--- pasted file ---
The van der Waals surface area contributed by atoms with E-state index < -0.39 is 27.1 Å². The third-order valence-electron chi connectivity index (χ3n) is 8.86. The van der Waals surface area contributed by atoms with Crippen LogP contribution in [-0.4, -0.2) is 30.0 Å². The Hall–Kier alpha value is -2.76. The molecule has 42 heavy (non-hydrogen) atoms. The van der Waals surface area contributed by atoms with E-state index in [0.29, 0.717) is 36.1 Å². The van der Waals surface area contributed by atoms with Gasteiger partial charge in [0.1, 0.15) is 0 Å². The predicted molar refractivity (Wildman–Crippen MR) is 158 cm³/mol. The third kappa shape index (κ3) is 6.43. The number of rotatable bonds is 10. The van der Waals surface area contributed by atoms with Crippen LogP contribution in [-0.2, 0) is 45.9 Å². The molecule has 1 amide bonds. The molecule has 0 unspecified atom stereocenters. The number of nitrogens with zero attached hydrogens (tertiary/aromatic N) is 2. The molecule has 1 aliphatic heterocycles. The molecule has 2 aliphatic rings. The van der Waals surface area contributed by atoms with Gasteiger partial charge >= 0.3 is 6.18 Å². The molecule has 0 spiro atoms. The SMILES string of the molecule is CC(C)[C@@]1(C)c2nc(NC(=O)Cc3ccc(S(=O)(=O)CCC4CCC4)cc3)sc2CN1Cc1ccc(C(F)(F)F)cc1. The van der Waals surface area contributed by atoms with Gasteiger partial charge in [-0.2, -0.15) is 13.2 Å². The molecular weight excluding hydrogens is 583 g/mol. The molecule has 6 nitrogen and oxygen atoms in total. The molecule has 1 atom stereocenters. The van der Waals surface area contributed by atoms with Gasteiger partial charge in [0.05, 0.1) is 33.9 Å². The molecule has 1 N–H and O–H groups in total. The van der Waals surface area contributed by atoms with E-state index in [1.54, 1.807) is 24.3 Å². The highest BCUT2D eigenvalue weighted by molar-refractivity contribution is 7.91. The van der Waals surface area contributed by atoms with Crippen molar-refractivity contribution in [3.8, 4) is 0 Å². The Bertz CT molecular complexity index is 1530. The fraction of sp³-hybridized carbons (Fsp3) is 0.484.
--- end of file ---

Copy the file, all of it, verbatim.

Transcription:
The van der Waals surface area contributed by atoms with E-state index < -0.39 is 27.1 Å². The third-order valence-electron chi connectivity index (χ3n) is 8.86. The van der Waals surface area contributed by atoms with Crippen LogP contribution in [-0.4, -0.2) is 30.0 Å². The Hall–Kier alpha value is -2.76. The molecule has 42 heavy (non-hydrogen) atoms. The van der Waals surface area contributed by atoms with E-state index in [0.29, 0.717) is 36.1 Å². The van der Waals surface area contributed by atoms with Gasteiger partial charge in [0.1, 0.15) is 0 Å². The predicted molar refractivity (Wildman–Crippen MR) is 158 cm³/mol. The third kappa shape index (κ3) is 6.43. The number of rotatable bonds is 10. The van der Waals surface area contributed by atoms with Crippen LogP contribution in [-0.2, 0) is 45.9 Å². The molecule has 1 amide bonds. The molecule has 0 unspecified atom stereocenters. The number of nitrogens with zero attached hydrogens (tertiary/aromatic N) is 2. The molecule has 1 aliphatic heterocycles. The molecule has 2 aliphatic rings. The van der Waals surface area contributed by atoms with Gasteiger partial charge >= 0.3 is 6.18 Å². The molecule has 0 spiro atoms. The SMILES string of the molecule is CC(C)[C@@]1(C)c2nc(NC(=O)Cc3ccc(S(=O)(=O)CCC4CCC4)cc3)sc2CN1Cc1ccc(C(F)(F)F)cc1. The van der Waals surface area contributed by atoms with Gasteiger partial charge in [-0.2, -0.15) is 13.2 Å². The molecular weight excluding hydrogens is 583 g/mol. The molecule has 6 nitrogen and oxygen atoms in total. The molecule has 1 atom stereocenters. The van der Waals surface area contributed by atoms with Gasteiger partial charge in [0.05, 0.1) is 33.9 Å². The molecule has 1 N–H and O–H groups in total. The van der Waals surface area contributed by atoms with E-state index in [1.54, 1.807) is 24.3 Å². The highest BCUT2D eigenvalue weighted by molar-refractivity contribution is 7.91. The van der Waals surface area contributed by atoms with Crippen molar-refractivity contribution in [3.8, 4) is 0 Å². The Bertz CT molecular complexity index is 1530. The fraction of sp³-hybridized carbons (Fsp3) is 0.484.